Like many people here in the UK I’ve been sowing seeds. I give myself extra work by growing almost all of my early plants in modules. This keeps my plants away from slugs, voles, birds, and the worst of the weather, and allows me to give the optimum tmperature for germination using electric propagators. In fact if I had been sowing seeds outside this Spring I’m not sure how many would have made it. As well as needing a bit more work, sowing seeds in modules, rather than sowing them directly in the ground, creates the need for a suitable growing medium. I had read a book which suggested that mixing dried cow manure and river sand makes a good seed sowing compost, but I don’t have either to hand. In the past I have relied on bought in ‘multi purpose’, sieved and mixed with sand, but with the volume of seedlings that I grow, and the trees and shrubs in pots, this is expensive, not particularly ‘green’, and may in fact be responsible for creating some of the disease problems that seedlings suffer from. This year I have made some changes to the way that I go about sowing seeds.
The Permaculture Principle Observe and Interact gives me a great excuse to bring out the ‘mad proffessor that seems to direct much of what I do. I love to read about a new technique, or in the case of this post an old technique, and then ‘play with it’. Yesterday I did just that with an experiment in Soil Fertility and burning.
Biochar, Burning Wood and Terra Preta
I have done a lot of reading on Traditional Agricultural practises. One technique that is or has been used all over the world is the burning of wood prior to planting crops. This is normally associated with swidden (slash and burn) agriculture. We have an image of indigenous people destroying forest to grow crops, depleting the soil of nutrients, then moving on. The reality is that this is a sophisticated way of farming that uses a period of building soil fertility under trees, and then using that fertiltiy to grow crops. In many ways it resembles the old English Two field rotation. One year crop, one year fallow. In fact it isn’t that long since the burning of stubble in grain fields was made illegal here. What I’ve also read is that in India the wood was slow burned, or charred, rather than burnt fiercely. This throws up some interesting possibilities to observe and interact .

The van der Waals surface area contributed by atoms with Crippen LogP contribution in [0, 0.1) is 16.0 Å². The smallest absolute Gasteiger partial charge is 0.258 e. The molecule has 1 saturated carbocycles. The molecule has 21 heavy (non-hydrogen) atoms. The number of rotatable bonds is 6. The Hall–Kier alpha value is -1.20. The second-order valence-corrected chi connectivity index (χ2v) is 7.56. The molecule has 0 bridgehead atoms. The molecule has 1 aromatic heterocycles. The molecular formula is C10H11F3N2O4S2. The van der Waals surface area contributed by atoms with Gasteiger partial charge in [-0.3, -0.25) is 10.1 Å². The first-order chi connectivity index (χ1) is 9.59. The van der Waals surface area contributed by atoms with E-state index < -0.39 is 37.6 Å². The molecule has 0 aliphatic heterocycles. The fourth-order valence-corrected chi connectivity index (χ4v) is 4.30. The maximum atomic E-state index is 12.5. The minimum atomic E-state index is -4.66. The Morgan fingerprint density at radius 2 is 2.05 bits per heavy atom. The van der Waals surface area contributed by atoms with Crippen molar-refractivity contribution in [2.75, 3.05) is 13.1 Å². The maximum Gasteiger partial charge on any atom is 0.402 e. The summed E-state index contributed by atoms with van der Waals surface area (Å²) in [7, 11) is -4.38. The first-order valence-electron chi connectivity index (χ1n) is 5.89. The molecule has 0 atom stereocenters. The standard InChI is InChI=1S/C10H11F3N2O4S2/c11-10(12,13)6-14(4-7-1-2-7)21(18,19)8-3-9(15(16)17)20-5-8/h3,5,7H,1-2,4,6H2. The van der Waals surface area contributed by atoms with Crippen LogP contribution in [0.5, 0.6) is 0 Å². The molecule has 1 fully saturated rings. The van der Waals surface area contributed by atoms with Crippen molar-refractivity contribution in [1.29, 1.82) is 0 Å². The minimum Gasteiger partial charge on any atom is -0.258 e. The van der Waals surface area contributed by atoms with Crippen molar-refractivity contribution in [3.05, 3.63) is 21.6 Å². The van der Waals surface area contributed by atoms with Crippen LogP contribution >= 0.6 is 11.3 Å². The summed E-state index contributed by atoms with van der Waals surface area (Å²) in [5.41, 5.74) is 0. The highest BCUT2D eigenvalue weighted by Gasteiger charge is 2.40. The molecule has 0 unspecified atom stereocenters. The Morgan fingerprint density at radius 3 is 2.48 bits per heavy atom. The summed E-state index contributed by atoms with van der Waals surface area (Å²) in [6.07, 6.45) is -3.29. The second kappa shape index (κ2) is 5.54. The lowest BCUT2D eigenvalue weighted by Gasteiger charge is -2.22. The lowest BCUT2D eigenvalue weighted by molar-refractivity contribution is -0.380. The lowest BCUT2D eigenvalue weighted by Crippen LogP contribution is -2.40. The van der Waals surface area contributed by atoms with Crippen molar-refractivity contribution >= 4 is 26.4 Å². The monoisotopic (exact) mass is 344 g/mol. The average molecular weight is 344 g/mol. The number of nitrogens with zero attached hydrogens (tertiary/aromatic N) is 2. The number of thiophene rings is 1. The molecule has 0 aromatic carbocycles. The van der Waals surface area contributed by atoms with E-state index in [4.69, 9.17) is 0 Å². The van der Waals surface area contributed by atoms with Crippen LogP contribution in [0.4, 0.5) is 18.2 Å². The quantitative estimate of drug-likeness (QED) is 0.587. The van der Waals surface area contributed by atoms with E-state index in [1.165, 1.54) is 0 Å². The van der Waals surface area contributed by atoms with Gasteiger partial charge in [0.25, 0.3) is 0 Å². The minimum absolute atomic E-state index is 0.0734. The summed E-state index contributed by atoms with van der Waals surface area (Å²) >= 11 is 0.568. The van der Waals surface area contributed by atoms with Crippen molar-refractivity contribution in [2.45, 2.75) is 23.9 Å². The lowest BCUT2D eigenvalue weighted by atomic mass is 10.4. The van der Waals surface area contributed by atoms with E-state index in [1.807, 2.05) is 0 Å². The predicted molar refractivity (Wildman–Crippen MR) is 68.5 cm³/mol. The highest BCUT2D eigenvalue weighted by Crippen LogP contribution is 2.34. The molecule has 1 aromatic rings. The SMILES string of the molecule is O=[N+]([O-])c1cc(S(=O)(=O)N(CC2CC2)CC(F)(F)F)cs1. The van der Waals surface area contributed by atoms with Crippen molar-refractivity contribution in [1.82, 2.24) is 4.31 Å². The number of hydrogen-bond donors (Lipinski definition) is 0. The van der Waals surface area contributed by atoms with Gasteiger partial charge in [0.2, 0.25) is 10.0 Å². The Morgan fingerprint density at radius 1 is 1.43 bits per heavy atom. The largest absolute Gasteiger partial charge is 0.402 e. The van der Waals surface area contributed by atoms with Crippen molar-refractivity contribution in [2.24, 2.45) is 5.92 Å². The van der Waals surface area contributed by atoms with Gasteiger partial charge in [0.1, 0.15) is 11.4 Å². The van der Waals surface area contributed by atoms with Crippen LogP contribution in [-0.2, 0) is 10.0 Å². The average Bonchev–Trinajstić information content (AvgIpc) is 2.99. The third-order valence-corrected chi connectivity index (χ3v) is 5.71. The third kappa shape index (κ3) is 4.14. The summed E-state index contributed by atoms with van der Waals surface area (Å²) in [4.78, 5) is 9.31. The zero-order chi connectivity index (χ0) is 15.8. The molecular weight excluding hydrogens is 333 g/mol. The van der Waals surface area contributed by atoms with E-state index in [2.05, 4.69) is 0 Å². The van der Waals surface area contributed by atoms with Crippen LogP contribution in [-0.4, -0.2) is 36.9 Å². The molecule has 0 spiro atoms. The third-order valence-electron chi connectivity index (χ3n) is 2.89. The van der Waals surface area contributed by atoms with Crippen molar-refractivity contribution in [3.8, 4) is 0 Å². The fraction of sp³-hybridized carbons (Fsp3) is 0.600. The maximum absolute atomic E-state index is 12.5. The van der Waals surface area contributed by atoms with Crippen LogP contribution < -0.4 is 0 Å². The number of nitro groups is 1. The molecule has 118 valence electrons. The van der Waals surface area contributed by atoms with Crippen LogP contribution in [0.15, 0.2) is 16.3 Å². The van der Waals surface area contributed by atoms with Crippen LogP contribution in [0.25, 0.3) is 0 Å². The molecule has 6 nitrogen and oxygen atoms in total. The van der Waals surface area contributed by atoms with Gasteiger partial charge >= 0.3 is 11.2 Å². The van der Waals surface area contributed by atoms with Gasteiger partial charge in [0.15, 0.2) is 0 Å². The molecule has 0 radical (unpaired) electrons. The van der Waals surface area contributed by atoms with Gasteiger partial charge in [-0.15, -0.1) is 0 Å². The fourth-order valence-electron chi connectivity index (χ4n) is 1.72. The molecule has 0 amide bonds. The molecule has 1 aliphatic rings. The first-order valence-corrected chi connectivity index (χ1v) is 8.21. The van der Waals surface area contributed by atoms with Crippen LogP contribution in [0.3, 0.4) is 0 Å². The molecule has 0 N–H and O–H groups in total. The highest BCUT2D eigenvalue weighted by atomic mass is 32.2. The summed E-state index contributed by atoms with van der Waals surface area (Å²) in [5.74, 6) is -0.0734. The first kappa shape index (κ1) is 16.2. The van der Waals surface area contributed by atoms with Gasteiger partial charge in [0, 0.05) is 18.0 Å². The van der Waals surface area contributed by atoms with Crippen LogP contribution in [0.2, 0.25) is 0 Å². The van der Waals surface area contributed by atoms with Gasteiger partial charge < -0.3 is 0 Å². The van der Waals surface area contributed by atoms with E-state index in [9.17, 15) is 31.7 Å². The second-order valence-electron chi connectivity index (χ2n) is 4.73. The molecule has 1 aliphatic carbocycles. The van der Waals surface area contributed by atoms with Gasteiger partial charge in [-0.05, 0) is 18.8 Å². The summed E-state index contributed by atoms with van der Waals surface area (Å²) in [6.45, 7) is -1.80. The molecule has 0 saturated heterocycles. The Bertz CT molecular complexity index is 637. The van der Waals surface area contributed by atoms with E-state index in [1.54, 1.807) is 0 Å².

Just three weeks ago, it seemed like there was plenty of time before things became busy in the garden, but this week I realised that not only did I need to get some more seeds sown, but also that the busy time was just around the corner. So I’ve been sowing more seeds, soaking some seeds, and germinating them on kitchen towel, and dividing perennial plants, and moving them. Hopefully this post will give you some ideas of what you could be planting now, and if you can think of something that I’ve forgotten, please comment, and let me know.
With almost all of my tree planting over, I’ve been getting the vegetable growing areas ready. Normally I would be doing this in Autumn, but I wanted to get the trees in first, and then the snow interrupted that, and so it is only now that I’m catching up on my work. In the interim, I’ve been catching up on my reading/research. So I’ll explain what I’m doing at the moment, and some of the different vegetable growing systems that I’ve been trying to incorporate into a coherent single ‘way’ for me to garden.
The frozen ground has set my plans for the Autumn/Winter work back significantly, but much of the tree planting for the new Forest Garden is finished. The jobs that have slipped are the preparation of the Vegetable beds, and wood cutting.
I had hoped to get all of the tree planting done by the end of November/early December, but the snow interrupted work, and once the ground started to thaw, I was caught up in all of the family festivities and visits.I also had to do some remedial work to a beehive that was attacked by a woodpecker, and protect the remaining hives.